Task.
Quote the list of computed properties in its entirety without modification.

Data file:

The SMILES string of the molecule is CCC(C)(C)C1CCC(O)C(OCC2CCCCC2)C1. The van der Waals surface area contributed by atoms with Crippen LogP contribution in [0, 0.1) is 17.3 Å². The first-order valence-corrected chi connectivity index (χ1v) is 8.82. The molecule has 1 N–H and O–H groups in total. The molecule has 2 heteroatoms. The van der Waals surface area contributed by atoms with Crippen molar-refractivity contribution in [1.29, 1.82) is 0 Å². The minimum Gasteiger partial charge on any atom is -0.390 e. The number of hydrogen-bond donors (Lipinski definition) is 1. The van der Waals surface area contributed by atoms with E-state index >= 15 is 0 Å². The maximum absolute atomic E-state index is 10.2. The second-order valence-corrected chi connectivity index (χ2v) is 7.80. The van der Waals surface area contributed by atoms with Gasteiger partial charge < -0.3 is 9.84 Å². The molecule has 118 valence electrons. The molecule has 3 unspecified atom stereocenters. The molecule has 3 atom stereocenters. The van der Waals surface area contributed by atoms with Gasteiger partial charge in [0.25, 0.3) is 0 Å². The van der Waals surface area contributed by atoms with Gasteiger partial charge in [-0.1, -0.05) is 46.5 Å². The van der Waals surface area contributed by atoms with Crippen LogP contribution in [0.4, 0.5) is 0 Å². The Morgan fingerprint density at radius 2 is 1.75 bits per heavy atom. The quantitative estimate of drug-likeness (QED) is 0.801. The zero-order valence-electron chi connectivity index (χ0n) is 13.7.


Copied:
The SMILES string of the molecule is CCC(C)(C)C1CCC(O)C(OCC2CCCCC2)C1. The van der Waals surface area contributed by atoms with Crippen LogP contribution in [0, 0.1) is 17.3 Å². The first-order valence-corrected chi connectivity index (χ1v) is 8.82. The molecule has 1 N–H and O–H groups in total. The molecule has 2 heteroatoms. The van der Waals surface area contributed by atoms with Crippen molar-refractivity contribution in [1.29, 1.82) is 0 Å². The minimum Gasteiger partial charge on any atom is -0.390 e. The number of hydrogen-bond donors (Lipinski definition) is 1. The van der Waals surface area contributed by atoms with E-state index >= 15 is 0 Å². The maximum absolute atomic E-state index is 10.2. The second-order valence-corrected chi connectivity index (χ2v) is 7.80. The van der Waals surface area contributed by atoms with Gasteiger partial charge < -0.3 is 9.84 Å². The molecule has 118 valence electrons. The molecule has 3 unspecified atom stereocenters. The molecule has 3 atom stereocenters. The van der Waals surface area contributed by atoms with Gasteiger partial charge in [0.25, 0.3) is 0 Å². The van der Waals surface area contributed by atoms with Gasteiger partial charge in [-0.1, -0.05) is 46.5 Å². The van der Waals surface area contributed by atoms with Crippen LogP contribution in [0.4, 0.5) is 0 Å². The Morgan fingerprint density at radius 2 is 1.75 bits per heavy atom. The quantitative estimate of drug-likeness (QED) is 0.801. The zero-order valence-electron chi connectivity index (χ0n) is 13.7.